Touch of Evil (1998)

Posted on February 10, 2011

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If this version of the film, based on the 50-page memo written by Welles to Universal Studio, is indeed what Orson Welles had envisioned, then this film is a fitting final work by the master director.

The film is typical Welles in the sense that visuals take the center stage–right from the brilliant opening scene to the climax. That opening scene is something that Hitchcock would have given his happy nod to. Within no time, we feel worried for the happy-looking couple on the street; we want them to get away from the doomed car. This is pure and perfect suspense.

The film is rich in claustrophobic energy–crammed spaces, over-lapping dialogues in English and Mexican, and way too many people in small rooms. Even when the characters are in the open, somebody is always trailing somebody.

The Susie subplot literally sent shivers down my spine. It was eerie because a few years later Janet Leigh who plays Susie will find herself in a deserted motel run by a psychotic young man and be brutally stabbed to death. Here, Susie stays in a motel run by a crazy young man and is terrorized by a gang of lawless, drug-addicts who most probably gang-rape her [it is not made very clear in the film if a gang-rape does take place].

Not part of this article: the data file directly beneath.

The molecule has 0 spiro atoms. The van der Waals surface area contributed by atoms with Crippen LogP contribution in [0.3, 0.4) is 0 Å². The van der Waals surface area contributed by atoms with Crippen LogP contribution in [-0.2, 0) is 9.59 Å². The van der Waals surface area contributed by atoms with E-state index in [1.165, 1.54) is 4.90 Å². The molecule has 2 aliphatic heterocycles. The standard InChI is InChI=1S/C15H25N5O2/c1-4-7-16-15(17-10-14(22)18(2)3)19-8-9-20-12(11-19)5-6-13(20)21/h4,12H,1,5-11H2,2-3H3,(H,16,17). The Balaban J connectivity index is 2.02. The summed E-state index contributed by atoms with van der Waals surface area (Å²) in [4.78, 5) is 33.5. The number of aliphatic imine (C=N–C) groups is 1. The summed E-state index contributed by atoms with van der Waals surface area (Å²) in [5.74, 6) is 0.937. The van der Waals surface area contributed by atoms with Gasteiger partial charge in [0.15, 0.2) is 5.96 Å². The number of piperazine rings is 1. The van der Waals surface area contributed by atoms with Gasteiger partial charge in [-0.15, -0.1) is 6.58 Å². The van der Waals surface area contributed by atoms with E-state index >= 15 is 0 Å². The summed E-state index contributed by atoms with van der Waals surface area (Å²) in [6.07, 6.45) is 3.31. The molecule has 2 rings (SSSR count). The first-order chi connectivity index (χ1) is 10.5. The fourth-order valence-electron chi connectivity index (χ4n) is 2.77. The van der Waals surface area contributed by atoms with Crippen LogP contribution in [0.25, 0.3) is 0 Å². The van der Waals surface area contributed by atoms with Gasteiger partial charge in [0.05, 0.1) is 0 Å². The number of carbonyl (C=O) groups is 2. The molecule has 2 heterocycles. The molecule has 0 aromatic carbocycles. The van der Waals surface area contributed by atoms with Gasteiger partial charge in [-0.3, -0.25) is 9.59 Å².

Welles plays a seedy, corpulent, old detective who is famous for the numerous cases that he has solved and his intuition. This is a mesmerizing performance. Welles is shot in tight frames to emphasize his bulk, and to suggest that when it comes to Detective Quinlan there is no room for any other view point; he decides who the offender is and then gathers or rather plants evidence.

Quinlan is very much in the vein of the tragic Shakespearean hero. Nowhere is this aspect more in evidence than the film’s climax — the lovely, haunting music floating from Marlene Dietrich’s house, Quinlan’s confessions echoing in the dark night, his desperate attempt to wash away the blood on his hand, and finally his dead body floating in the dirty water.

This is an absolutely riveting and stunning film and is not to be missed.

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Posted in: Reviews